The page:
Whites Suggest Topics on Slavery and its Aftermath

Several suggestions were made about sequential changes that would express the plantation’s evolution and also give visitors a sense of a dynamic rural scenario. One proposed sequence is:

  • Indigenous occupations;
  • Slavery;
  • Abolition and emancipation;
  • Reconstruction;
  • 1910 Boll Weevil infestation;
  • The Great Depression;
  • World War II;
  • Mechanization;
  • Rural depopulation;
  • Out-migration to Natchitoches and elsewhere.

Another suggestion was to organize interpretation around major decision points, such as:

  • How to cultivate a plantation without mechanization.
  • Why feudal management styles were pursued.
  • Whether to rebuild the plantation house after the Civil War.
  • Strategies for responding to the 1930s economic crisis.
  • How to manage pressures for mechanization and economic diversification.
  • Choosing tenancy and sharecropping arrangements.

Whites also suggested discussing occupational diversity among slaves as a way to describe social as well as economic and political relationships between enslaved people and their owners. Another potential topic was the hierarchical relationships within the slave community that were based partly on the different occupational roles and could lead to greater advantages for some slaves. Concubinage as an acceptable relationship between French Creoles and Creoles of color in the 19th century was another suggestion.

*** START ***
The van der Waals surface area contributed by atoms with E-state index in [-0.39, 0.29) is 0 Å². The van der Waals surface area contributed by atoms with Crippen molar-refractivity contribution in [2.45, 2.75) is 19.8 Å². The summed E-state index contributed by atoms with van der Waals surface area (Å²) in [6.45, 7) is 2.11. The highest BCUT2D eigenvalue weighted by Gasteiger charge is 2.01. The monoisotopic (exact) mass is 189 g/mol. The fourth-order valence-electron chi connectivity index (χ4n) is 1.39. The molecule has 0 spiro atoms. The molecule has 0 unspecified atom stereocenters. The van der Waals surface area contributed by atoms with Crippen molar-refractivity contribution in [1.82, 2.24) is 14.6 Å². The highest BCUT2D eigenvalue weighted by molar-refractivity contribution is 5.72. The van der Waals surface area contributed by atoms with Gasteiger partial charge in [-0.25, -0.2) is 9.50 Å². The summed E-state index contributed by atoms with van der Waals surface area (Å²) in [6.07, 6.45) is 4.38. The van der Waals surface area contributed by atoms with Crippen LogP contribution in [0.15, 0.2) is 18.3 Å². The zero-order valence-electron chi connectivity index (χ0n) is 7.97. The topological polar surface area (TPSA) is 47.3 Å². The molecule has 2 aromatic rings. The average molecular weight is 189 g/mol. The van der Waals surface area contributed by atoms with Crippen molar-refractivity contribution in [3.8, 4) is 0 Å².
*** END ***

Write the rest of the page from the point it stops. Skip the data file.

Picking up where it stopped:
Whites also raised the economics of slavery as another possibility. They thought it would be instructive to show that slaves were defined and treated like commodities in an economic system in which decisions to use slaves reflected business considerations and market-based economic rational choices. Another suggestion was to consider the operation of the plantation commissary and the forms of debt peonage based on payment with scrip/coins that perpetuated the system of labor dependency even after slavery was abolished. It would be important, people suggested, to show both sides of the system, using ledgers and other historic documents that tell a story about people and the economics of slavery over the past few hundred years. The story might also be told by using different cabins at Magnolia to interpret the historical sequence from slavery to the end of tenancy.